The European Central Bank (ECB) lowered its benchmark interest rate from 0.05% to 0% on the 10th of March, surprising markets and sending the Euro significantly lower.
The ECB also lowered the deposit rate further into negative territory, charging banks 0.4% rather than 0.3% for leaving money in its vaults, as well as increasing the size of its asset purchase programme from €60bn to €80bn per month and broadening the scope of assets covered. Finally, it offered new longer-term refinancing to banks.
According to Alasdair Cavalla, an economist at Cebr, all of these tools are already in use in some form, but the scope and combination means the ECB has finally exceeded market expectations. He says: "The cut in the deposit rate and the boosting of the quantitative easing programme were widely anticipated in advance. However, the other policy changes were unexpected and can be seen as an implicit admission that the first two are not enough on their own. This follows the slip back into negative inflation in the Eurozone in February.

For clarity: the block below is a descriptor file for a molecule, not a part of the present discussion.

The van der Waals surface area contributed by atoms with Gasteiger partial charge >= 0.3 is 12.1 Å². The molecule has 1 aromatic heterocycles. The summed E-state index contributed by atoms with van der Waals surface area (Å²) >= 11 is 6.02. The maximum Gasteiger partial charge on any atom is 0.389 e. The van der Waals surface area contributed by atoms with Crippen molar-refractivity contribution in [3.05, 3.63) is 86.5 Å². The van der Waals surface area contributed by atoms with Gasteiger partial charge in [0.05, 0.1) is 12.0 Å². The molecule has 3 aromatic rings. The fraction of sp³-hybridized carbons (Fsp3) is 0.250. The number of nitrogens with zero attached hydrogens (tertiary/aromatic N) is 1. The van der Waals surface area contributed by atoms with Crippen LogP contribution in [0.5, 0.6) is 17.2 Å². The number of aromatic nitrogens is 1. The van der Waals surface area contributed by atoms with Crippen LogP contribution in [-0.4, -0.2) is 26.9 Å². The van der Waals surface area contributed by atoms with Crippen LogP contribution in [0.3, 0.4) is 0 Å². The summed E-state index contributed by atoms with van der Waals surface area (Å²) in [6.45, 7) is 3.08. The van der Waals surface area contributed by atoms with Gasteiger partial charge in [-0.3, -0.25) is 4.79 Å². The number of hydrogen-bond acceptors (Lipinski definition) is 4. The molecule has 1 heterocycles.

"Commercial banks have been highly critical of negative interest rates, as they cannot pass on these rates to customers (many of whom would simply store the money in cash) and so make losses on this lending. Certain bankers criticised the negative interest rate policy (NIRP) before the latest ECB move.